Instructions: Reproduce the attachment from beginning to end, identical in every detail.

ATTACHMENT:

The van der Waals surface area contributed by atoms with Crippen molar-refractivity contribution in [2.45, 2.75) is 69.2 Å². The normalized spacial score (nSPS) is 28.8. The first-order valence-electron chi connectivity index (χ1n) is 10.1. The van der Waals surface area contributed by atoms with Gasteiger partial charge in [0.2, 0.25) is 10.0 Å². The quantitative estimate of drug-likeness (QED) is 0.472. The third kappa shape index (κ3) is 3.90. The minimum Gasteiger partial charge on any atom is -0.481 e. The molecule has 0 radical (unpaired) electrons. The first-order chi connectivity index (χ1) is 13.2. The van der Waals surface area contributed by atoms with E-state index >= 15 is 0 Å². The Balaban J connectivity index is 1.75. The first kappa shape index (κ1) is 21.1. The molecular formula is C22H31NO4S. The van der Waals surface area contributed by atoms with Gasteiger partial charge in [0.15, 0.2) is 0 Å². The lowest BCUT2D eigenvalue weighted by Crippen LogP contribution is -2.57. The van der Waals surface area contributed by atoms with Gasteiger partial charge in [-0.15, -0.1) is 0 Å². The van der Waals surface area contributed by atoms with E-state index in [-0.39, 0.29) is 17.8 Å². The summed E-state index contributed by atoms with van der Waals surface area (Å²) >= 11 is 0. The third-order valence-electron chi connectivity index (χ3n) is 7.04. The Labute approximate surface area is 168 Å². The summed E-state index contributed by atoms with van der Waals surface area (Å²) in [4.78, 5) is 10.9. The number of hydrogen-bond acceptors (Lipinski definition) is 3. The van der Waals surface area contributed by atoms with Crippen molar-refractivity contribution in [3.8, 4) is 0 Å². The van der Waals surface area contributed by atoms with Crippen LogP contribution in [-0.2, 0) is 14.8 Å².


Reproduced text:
The van der Waals surface area contributed by atoms with Crippen molar-refractivity contribution in [2.45, 2.75) is 69.2 Å². The normalized spacial score (nSPS) is 28.8. The first-order valence-electron chi connectivity index (χ1n) is 10.1. The van der Waals surface area contributed by atoms with Gasteiger partial charge in [0.2, 0.25) is 10.0 Å². The quantitative estimate of drug-likeness (QED) is 0.472. The third kappa shape index (κ3) is 3.90. The minimum Gasteiger partial charge on any atom is -0.481 e. The molecule has 0 radical (unpaired) electrons. The first-order chi connectivity index (χ1) is 13.2. The van der Waals surface area contributed by atoms with E-state index >= 15 is 0 Å². The Balaban J connectivity index is 1.75. The first kappa shape index (κ1) is 21.1. The molecular formula is C22H31NO4S. The van der Waals surface area contributed by atoms with Gasteiger partial charge in [0.15, 0.2) is 0 Å². The lowest BCUT2D eigenvalue weighted by Crippen LogP contribution is -2.57. The van der Waals surface area contributed by atoms with Gasteiger partial charge in [-0.15, -0.1) is 0 Å². The van der Waals surface area contributed by atoms with E-state index in [-0.39, 0.29) is 17.8 Å². The summed E-state index contributed by atoms with van der Waals surface area (Å²) >= 11 is 0. The third-order valence-electron chi connectivity index (χ3n) is 7.04. The Labute approximate surface area is 168 Å². The summed E-state index contributed by atoms with van der Waals surface area (Å²) in [4.78, 5) is 10.9. The number of hydrogen-bond acceptors (Lipinski definition) is 3. The van der Waals surface area contributed by atoms with Crippen molar-refractivity contribution in [3.8, 4) is 0 Å². The van der Waals surface area contributed by atoms with Crippen LogP contribution in [-0.2, 0) is 14.8 Å².